Religion

What’s happening at Columbia is monumental

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(RNS) — We are witnessing a watershed moment in student activism for Palestinian human rights. Students are effectively mobilizing on their respective campuses to demand an end to their universities’ complicity in the genocide in Gaza, the seven-decades-long and ever-expanding Israeli occupation of Palestinian land and an Israeli system of apartheid against the Palestinian people.

Many have successfully passed referendums calling on their administrations to divest financially from Israel in various forms, including at some of the largest universities in the country, like the University of Michigan, Rutgers University, University of California-Davis, the University of Illinois at Urbana-Champaign and many others. 

Just this week, students at Columbia College in Manhattan voted to divest financially from Israel, cancel Columbia’s Tel Aviv Global Center and end Columbia’s dual degree program with Tel Aviv University. And it’s not the first time students at Columbia have passed a divestment resolution.

In 2020, students voted in favor of divestment, with fewer students participating in those elections. In response to its passing in 2020, then-President Lee Bollinger shut down any hope that the university would act upon the election results, stating that “the University should not change its investment policies on the basis of particular views about a complex policy issue.” 

If the decades-long occupation was complex, the ongoing genocide has simplified the equation, one in which more than 34,000 Palestinians have been killed, including more than 25,000 Palestinian women and children, according to U.S. Secretary of Defense Lloyd Austin. The genocide has made the translucent transparent, exposing the reality of U.S. complicity in the slaughter of Gaza. Just this week, mass graves were unearthed next to Al-Nasser and Al-Shifa hospitals, revealing hundreds of bodies and evidence of mass executions committed by the Israel Defense Forces. 

Meanwhile, mainly mainstream media outlets continue to push the specter of a dangerous binary on U.S. campuses: angry pro-Palestinian protesters versus unsafe Jewish students. This is a gross and purposeful mischaracterization and further trivializes the threat of real antisemitism.

As Dave Zirin of The Nation put it, this is the greatest disservice to the Jewish people. “Anyone who attempts to fasten a 5,000-year-old religion to a 150-year-old colonial project is guilty of antisemitism. They are pushing the idea that my family, merely because of our religion, supports war crimes abroad and the crackdown on critics at home.”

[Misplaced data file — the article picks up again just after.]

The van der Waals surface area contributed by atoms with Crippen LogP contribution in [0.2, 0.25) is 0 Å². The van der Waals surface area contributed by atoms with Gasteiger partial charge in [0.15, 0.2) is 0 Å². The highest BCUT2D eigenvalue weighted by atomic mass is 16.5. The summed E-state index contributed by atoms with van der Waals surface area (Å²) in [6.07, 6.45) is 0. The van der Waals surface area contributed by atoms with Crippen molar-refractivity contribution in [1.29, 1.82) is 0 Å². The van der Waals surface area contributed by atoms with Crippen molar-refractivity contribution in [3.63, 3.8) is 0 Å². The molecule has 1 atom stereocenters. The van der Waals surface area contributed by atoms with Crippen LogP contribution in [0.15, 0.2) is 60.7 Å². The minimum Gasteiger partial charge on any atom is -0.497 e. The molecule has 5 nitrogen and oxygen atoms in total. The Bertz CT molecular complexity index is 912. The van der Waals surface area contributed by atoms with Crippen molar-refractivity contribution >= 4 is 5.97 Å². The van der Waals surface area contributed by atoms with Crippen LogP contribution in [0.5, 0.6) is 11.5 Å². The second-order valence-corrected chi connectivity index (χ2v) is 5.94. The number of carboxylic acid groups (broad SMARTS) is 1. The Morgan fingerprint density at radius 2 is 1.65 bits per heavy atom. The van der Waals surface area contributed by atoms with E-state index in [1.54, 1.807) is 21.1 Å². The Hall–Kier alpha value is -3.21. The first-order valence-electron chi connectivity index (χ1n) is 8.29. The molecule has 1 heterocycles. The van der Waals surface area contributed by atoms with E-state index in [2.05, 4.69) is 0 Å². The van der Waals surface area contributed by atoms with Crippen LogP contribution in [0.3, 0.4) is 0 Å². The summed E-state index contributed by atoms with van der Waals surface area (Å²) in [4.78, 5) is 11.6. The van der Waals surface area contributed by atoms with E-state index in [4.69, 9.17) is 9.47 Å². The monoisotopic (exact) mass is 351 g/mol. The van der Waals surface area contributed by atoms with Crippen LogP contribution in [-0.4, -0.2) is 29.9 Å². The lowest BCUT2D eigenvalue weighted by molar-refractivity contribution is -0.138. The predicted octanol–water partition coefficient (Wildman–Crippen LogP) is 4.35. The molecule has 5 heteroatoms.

I noted recently in an interview on the “Lex Fridman Podcast” that some of the fringe voices are unknown to protest organizers and are often undercover provocateurs. Shirion Collective, a pro-Israel “surveillance” group, announced a campaign on X and elsewhere to infiltrate pro-Palestinian protests, offering payments to those with a “Middle Eastern appearance” and willing to wear kaffiyehs to blend into protests for “deeper infiltration.”

That prompted Laila Al-Arian, executive producer of Al Jazeera’s “Fault Lines,” to opine, “Journalists, do your jobs.”

A Jewish student at Columbia, Jonathan Ben-Menachem, warned against the image university officials and the media are painting of antisemitic threats. “The most pressing threats to our safety as Jewish students do not come from tents on campus,” he wrote. “Instead, they come from the Columbia administration inviting police on to campus, certain faculty members, and third-party organizations that dox undergraduates” (referring to the practice of revealing people’s location or personal information).

Other, more isolated incidents point to the presence of real antisemitic voices at some protests, and hateful words are always condemnable. But they should not be projected upon the vast majority of the movement, nor should they overshadow the urgency of what brought students out.

This sentiment also ignores that Jewish protesters and organizations like IfNotNow and Jewish Voice for Peace have been on the front lines in protesting the genocide in Gaza, as well as the front lines of resistance against the occupation and apartheid for decades prior to Oct. 7, 2023. Anti-Zionist Jewish voices have effectively been silenced.